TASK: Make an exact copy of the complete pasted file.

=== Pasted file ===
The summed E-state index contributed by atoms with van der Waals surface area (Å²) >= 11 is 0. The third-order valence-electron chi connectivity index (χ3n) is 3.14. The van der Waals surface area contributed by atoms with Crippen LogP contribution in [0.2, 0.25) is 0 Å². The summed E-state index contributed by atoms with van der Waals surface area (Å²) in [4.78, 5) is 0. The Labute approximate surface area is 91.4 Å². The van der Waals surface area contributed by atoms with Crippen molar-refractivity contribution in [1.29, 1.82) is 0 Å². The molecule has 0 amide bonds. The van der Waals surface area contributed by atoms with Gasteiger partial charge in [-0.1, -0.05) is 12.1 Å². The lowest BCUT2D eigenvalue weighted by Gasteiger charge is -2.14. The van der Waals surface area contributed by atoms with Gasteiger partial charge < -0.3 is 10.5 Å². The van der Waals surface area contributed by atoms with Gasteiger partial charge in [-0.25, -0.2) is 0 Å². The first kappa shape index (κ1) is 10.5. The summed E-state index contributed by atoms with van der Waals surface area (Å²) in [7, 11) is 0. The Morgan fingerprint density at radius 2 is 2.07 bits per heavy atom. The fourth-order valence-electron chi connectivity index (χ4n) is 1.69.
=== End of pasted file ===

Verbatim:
The summed E-state index contributed by atoms with van der Waals surface area (Å²) >= 11 is 0. The third-order valence-electron chi connectivity index (χ3n) is 3.14. The van der Waals surface area contributed by atoms with Crippen LogP contribution in [0.2, 0.25) is 0 Å². The summed E-state index contributed by atoms with van der Waals surface area (Å²) in [4.78, 5) is 0. The Labute approximate surface area is 91.4 Å². The van der Waals surface area contributed by atoms with Crippen molar-refractivity contribution in [1.29, 1.82) is 0 Å². The molecule has 0 amide bonds. The van der Waals surface area contributed by atoms with Gasteiger partial charge in [-0.1, -0.05) is 12.1 Å². The lowest BCUT2D eigenvalue weighted by Gasteiger charge is -2.14. The van der Waals surface area contributed by atoms with Gasteiger partial charge < -0.3 is 10.5 Å². The van der Waals surface area contributed by atoms with Gasteiger partial charge in [-0.25, -0.2) is 0 Å². The first kappa shape index (κ1) is 10.5. The summed E-state index contributed by atoms with van der Waals surface area (Å²) in [7, 11) is 0. The Morgan fingerprint density at radius 2 is 2.07 bits per heavy atom. The fourth-order valence-electron chi connectivity index (χ4n) is 1.69.